“Down to earth” isn’t really a character trait most people would ascribe to a lawyer, but Bill Baker is as genuine a person as you would ever hope to meet.
Raised on a farm in Parkes NSW (near Orange), Bill grew up with four brothers and one sister…two of whom went on to become lawyers, one a dentist, one an architect, and one a teacher.
Not knowing what else he might like to do, Bill also decided to become a lawyer, leaving the farm for Canberra in 1967 to study law at ANU.
“I enjoyed Canberra life so much that I decided to stay, and have been here ever since,” says Bill. “I really enjoyed university life at ANU, and Canberra has been very good to me all these years.”
After finishing his law degree, Bill was hired as an articled clerk with the then Deane & Deane & Nutt law firm in Queanbeyan.
“An articled clerk is a bit like an apprenticeship. It gives you the opportunity to learn about law in the real world after you graduate. When I started, I was making $46.50 a week, which became $52 a week after six months.
“To supplement my salary, I drove cabs in Canberra for almost 12 months. It wasn’t easy as I was working long hours all week, then driving cabs all day Sunday, and Tuesday nights from 6 pm till about 1 am.”
Bill stopped driving cabs after being admitted as a lawyer – an evening he recounts with fondness.
“Me and a mate were probably the only two attendees at the admissions ceremony in Sydney who had spent the previous night in a men’s shelter. We had booked a hotel, but when we got there we found that it had been demolished! The only place that was open was the Salvation Army’s People Palace, and they were kind enough to take us in.”
Once admitted as a lawyer, Bill worked incredibly hard and was offered a partnership with the firm after just three years. He worked under John Nutt, who he says is an extraordinary fella, a great lawyer, and a wonderful person.
“I was blessed to fall under his guidance. The firm has a history dating back to the mid-1800s, but the current culture really started with John Nutt’s arrival in the 1960s. The measure of the firm is not how it performed in 1851, but how it performs in 2018 and into the future.”
As a partner, Bill helped to facilitate the firm’s expansion to include a second office in Canberra.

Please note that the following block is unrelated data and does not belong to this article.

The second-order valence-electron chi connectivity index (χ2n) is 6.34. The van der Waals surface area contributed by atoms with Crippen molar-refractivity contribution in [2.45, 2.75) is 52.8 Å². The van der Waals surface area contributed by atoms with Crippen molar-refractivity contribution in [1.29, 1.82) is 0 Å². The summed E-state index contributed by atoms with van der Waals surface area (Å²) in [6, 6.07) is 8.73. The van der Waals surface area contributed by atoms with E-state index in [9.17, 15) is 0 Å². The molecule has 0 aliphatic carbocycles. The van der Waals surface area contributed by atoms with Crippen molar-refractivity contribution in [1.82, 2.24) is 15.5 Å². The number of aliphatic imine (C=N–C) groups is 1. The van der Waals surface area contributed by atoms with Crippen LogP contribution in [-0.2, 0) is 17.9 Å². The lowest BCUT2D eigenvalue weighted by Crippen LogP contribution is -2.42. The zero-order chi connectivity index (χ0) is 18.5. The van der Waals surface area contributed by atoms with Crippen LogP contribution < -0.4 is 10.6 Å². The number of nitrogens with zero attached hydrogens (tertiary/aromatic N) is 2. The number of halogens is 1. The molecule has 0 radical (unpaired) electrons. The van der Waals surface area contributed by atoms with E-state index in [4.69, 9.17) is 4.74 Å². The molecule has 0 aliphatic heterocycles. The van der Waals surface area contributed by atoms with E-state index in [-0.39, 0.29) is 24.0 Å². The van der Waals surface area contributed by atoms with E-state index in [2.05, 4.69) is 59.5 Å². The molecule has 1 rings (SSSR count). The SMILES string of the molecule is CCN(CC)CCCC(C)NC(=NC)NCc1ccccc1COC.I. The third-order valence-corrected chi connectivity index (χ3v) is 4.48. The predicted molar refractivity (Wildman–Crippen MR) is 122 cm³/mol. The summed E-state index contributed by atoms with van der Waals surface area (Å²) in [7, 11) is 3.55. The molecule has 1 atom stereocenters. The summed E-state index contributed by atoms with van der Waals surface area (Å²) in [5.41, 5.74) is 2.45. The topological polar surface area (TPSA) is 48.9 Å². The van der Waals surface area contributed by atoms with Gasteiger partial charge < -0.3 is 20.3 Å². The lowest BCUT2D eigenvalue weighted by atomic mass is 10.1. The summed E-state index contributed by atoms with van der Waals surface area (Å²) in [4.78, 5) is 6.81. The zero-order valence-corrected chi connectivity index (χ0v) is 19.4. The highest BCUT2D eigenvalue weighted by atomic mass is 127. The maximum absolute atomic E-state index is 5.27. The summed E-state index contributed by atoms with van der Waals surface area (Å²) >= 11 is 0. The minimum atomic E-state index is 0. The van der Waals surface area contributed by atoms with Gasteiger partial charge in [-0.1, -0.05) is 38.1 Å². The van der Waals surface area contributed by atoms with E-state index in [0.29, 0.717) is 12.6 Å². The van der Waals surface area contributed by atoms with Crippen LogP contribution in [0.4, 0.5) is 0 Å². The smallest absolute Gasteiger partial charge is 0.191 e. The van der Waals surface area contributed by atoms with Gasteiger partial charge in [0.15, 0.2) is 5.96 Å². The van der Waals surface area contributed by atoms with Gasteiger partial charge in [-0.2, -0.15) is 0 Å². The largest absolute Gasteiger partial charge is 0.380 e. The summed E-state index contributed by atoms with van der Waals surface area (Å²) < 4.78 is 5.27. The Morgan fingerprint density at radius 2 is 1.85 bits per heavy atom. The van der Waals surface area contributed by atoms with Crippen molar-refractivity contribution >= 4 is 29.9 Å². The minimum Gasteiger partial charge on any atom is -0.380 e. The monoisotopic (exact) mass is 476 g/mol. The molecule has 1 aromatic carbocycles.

“The Canberra office has been very successful for us. We opened initially so that we could better serve our clients who live in Canberra with personal injury and compensation services. However the practice has since broadened to include wills and estates, conveyancing and commercial transactions.
“We endeavour to be a family-style business, where people can come to us with any legal matter or concern, and get the help they need. We love the size of our firm, because it means we are close with all of our staff, and clients have a better grip of who is inside our walls than if we were much bigger.”
Bill says they try to avoid a hierarchical structure, with all lawyers being treated as equals and a great rapport and respect for the support staff.
“Lawyers don’t have the best reputation for being welcoming, and I think it’s harder when you just start out. But it’s the culture we build here, and I think we’ve had great success with that. We’re also active in supporting our local community because we want to help the region that helps us, and also show people that they can relate to us and that we can relate to them. It’s so important, and it is how we have survived on reputation and referrals alone for so many years.”
For the past 40 years, Bill has continued to enjoy the farm life he grew up with, on a property located between Queanbeyan and Captains Flat. When he’s not being a lawyer, you’ll find him feeding hungry cattle in the wee hours of the morning or late into the evening!
Original Article published by Rachel Ziv on the RiotACT.